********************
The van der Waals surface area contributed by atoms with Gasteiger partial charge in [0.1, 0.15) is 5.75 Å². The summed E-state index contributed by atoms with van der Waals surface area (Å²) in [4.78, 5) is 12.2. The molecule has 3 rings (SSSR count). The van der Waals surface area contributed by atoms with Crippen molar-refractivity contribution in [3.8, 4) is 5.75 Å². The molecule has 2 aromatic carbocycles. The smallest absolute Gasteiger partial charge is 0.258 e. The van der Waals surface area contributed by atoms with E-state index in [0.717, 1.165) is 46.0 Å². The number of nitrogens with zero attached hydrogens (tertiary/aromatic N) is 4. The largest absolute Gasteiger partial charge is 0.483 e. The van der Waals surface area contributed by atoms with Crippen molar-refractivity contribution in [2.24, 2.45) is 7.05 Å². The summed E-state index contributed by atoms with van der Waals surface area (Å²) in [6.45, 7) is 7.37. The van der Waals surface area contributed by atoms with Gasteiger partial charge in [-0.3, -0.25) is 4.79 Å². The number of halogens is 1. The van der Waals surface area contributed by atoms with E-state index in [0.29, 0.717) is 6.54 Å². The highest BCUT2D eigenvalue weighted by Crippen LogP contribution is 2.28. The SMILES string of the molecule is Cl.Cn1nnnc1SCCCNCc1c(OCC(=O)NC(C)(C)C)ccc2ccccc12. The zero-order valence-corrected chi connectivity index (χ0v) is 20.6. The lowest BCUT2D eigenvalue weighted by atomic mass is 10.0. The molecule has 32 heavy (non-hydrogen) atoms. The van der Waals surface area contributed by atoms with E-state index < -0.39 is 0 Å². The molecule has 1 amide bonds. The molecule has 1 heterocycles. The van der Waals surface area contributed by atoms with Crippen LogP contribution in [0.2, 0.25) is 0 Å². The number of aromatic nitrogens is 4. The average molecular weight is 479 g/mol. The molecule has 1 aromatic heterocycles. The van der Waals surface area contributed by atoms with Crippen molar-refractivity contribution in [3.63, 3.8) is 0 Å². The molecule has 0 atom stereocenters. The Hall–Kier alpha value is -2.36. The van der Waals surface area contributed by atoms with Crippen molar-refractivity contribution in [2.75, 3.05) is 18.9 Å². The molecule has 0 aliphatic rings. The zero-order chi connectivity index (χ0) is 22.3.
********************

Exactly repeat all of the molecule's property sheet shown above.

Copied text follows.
The van der Waals surface area contributed by atoms with Gasteiger partial charge in [0.1, 0.15) is 5.75 Å². The summed E-state index contributed by atoms with van der Waals surface area (Å²) in [4.78, 5) is 12.2. The molecule has 3 rings (SSSR count). The van der Waals surface area contributed by atoms with Crippen molar-refractivity contribution in [3.8, 4) is 5.75 Å². The molecule has 2 aromatic carbocycles. The smallest absolute Gasteiger partial charge is 0.258 e. The van der Waals surface area contributed by atoms with E-state index in [0.717, 1.165) is 46.0 Å². The number of nitrogens with zero attached hydrogens (tertiary/aromatic N) is 4. The largest absolute Gasteiger partial charge is 0.483 e. The van der Waals surface area contributed by atoms with Crippen molar-refractivity contribution in [2.24, 2.45) is 7.05 Å². The summed E-state index contributed by atoms with van der Waals surface area (Å²) in [6.45, 7) is 7.37. The van der Waals surface area contributed by atoms with Gasteiger partial charge in [-0.3, -0.25) is 4.79 Å². The number of halogens is 1. The van der Waals surface area contributed by atoms with E-state index in [0.29, 0.717) is 6.54 Å². The highest BCUT2D eigenvalue weighted by Crippen LogP contribution is 2.28. The SMILES string of the molecule is Cl.Cn1nnnc1SCCCNCc1c(OCC(=O)NC(C)(C)C)ccc2ccccc12. The zero-order valence-corrected chi connectivity index (χ0v) is 20.6. The lowest BCUT2D eigenvalue weighted by atomic mass is 10.0. The molecule has 32 heavy (non-hydrogen) atoms. The van der Waals surface area contributed by atoms with E-state index < -0.39 is 0 Å². The molecule has 1 amide bonds. The molecule has 1 heterocycles. The van der Waals surface area contributed by atoms with Crippen LogP contribution in [0.2, 0.25) is 0 Å². The number of aromatic nitrogens is 4. The average molecular weight is 479 g/mol. The molecule has 1 aromatic heterocycles. The van der Waals surface area contributed by atoms with Crippen molar-refractivity contribution in [3.63, 3.8) is 0 Å². The molecule has 0 atom stereocenters. The Hall–Kier alpha value is -2.36. The van der Waals surface area contributed by atoms with Crippen molar-refractivity contribution in [2.75, 3.05) is 18.9 Å². The molecule has 0 aliphatic rings. The zero-order chi connectivity index (χ0) is 22.3.